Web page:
How to write a narrative report
These are descriptive reports about your organisation’s activities throughout a specified period. This section describes how to write a narrative report and gives useful tips on writing such reports for donors. A narrative report is simply like writing a long letter to your funders telling them everything your organisation has accomplished in the last year (or however long since you delivered your previous report). Of course you also need to explain why your organisation may not have accomplished all of its goals. Give yourself at least two weeks to gather your information and write your report. Do not wait for your funder to ask you for a report. Remember that a bad reporting record may affect your chances of being funded again. Look at the donor’s reporting requirements, as well as your original funding proposal and any previous reports you have written. Explain the progress your organisation has made in achieving its goals and describe particular achievements, including facts and figures where possible. Include the details of any important events that have involved your organisation. Should I report problems?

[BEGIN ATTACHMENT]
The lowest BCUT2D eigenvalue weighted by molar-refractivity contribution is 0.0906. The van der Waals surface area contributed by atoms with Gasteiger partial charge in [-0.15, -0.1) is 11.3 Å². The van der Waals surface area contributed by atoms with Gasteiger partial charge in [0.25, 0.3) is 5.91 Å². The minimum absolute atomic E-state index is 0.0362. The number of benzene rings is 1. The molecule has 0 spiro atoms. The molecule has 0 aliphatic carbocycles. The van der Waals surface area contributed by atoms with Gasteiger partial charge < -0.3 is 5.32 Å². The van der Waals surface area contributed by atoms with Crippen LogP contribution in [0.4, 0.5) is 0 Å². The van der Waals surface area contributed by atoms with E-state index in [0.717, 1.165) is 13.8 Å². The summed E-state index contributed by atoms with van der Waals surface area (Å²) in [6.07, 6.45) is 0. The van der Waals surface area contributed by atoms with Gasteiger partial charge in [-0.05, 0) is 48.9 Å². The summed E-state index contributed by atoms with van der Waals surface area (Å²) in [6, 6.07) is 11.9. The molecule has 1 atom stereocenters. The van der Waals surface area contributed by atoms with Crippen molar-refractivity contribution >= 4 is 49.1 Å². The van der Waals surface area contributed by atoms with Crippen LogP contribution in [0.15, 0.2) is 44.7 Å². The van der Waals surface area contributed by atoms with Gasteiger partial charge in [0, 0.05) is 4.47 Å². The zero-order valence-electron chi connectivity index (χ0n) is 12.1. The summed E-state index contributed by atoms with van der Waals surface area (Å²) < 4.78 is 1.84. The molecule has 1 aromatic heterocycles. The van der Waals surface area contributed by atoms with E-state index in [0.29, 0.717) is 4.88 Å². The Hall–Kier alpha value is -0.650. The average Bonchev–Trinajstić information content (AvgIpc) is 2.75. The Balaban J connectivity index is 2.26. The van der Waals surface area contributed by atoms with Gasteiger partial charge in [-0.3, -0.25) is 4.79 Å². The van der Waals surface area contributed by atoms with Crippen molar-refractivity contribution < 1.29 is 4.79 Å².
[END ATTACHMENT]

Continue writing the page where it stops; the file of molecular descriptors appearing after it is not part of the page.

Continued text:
The answer is a definite yes. Problems are a normal part of life and you need to explain to donors why they happened and how you plan to solve or overcome them, if you haven’t already done so. Sometimes you may need to adjust your plans and goals as a result. Never try to hide anything that may have gone wrong; donors are generally sympathetic as long as they are kept fully informed. Useful tips for donor reporting
Let donors know of any significant changes to your project as soon as possible. Make sure you plan enough time to be able to meet reporting deadlines. Follow the donor’s reporting format or guidelines carefully. Use clear headings, bullet points, diagrams, tables and photographs to structure and illustrate your report. Write short sentences and keep to the point.
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